In Praise of the Grinch
“For a person of unblinking honesty, the holiday season (as wonderful as it is) offers plenty of things to hate” (from Parents’ Choice)
There’s something about Christmas that can bring out the curmudgeon in us. For a person of unblinking honesty, the holiday season (as wonderful as it is) offers plenty of things to hate: department stores that begin decorating shortly after Halloween, those damnably cute red-and-white elf hats that some folks wear, the chore of Christmas cards. But say one critical word about the holiday and you’re immediately assaulted by coercive group-think, by the sanctimonious herd who’ll tell you: “Get in the spirit” and “Don’t be a Grinch.”
The crankiness sometimes evoked by Christmas seems a reaction to an excess of sentimentality and the pathetic that is common during the holiday season. Consider how the typical Christmas story is pathetically touching: Hans Christian Andersen’s Little Matchgirl freezing to death in the streets of an uncaring world while others celebrate indoors around their Christmas trees; the March sisters sacrificing their Christmas dinner to the poor German family in Little Women; the gifts of a hairbrush and watch chain to the shorn wife and watch-less husband in O’Henry’s “The Gift of the Magi.” If that isn’t enough of the touching, consider how many times during the season that the films “Miracle on 34th Street” and “It’s a Wonderful Life” will appear on television. And if that still isn’t enough, consider how many times newspapers will feature stories about someone who did a good deed and felt warm inside. In small doses this is fine; but after a certain point, it’s enough to make a diabetic wince.
This is Grinch territory, and we might begin to explore it by noting a curious post-holiday phenomenon of the last decade or so. After a long period of good behavior and kind feelings in the run-up to Christmas, and after plumping themselves with holiday dinners, folks go to movie theaters for the opposite, for mayhem and mischief, for scary rather than merry. Consider the offerings of Christmas Past: “Gremlins” (where teddy-bear-like creatures become murderous in a shootout at–of all places, the Holy-of-Holies–a toy store); “Scrooged” (where in a reprise on Dickens’ story, Bill Murray plays an arrogant network exec assaulted by monsters); “The Grinch” (both the recent film with Jim Carrey and the popular animated version where Boris Karloff supplies the sinister creature’s voice); “Tim Burton’s The Nightmare Before Christmas”; and more. Call these all examples of “Dark Christmas” or “Christmas.alt.”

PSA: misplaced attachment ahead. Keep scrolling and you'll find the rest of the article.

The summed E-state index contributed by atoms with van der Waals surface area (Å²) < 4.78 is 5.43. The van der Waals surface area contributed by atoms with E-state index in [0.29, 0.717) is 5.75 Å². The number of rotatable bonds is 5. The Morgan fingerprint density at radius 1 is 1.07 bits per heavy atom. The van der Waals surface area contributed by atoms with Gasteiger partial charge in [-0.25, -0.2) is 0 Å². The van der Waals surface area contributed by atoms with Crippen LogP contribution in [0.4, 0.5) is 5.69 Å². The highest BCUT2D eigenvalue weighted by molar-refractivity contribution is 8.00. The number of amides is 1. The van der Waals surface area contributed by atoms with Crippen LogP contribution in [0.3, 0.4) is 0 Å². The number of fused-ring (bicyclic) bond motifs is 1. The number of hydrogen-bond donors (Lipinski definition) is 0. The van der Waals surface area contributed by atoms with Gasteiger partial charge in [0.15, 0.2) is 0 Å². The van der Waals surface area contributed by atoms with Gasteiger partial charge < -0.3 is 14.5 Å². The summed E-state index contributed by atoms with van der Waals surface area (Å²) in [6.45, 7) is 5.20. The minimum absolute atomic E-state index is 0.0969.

The first to do this was Charles Dickens’ in A Christmas Carol, the first to mix the Nativity with the Gothic. While not completely free of sentimentality (think of the crippled Tiny Tim and his concluding the tale with “God bless us, every one”), Dickens’ story is a surprisingly dark holiday entry: a nightmare where ghosts go clanking about and Ebenezer Scrooge has a change of heart in a graveyard. Wait a minute! Where’s Rudolf the red-nosed reindeer and all his upbeat kin? Isn’t Christmas a time for happiness rather than remorse and scariness? Dickens’ classic seems to have mistakenly mixed up Christmas with Halloween.
Of course, Tim Burton deliberately mixes up these same dates in his Halloween-like “The Nightmare Before Christmas,” his terrific upside-down version of Clement Moore’s famous holiday poem “The Night Before Christmas.” But prior to that, the first “upside-down version of Moore’s poem” was Dr. Seuss’ How the Grinch Stole Christmas.
Indeed, anyone who has thoughtfully read the good doctor’s book will subsequently see Moore’s beloved holiday poem in a completely new way–as an account of greedy tots bent on “getting ” and poised in acquisitive anticipation:
‘Twas the night before Christmas, when all through the house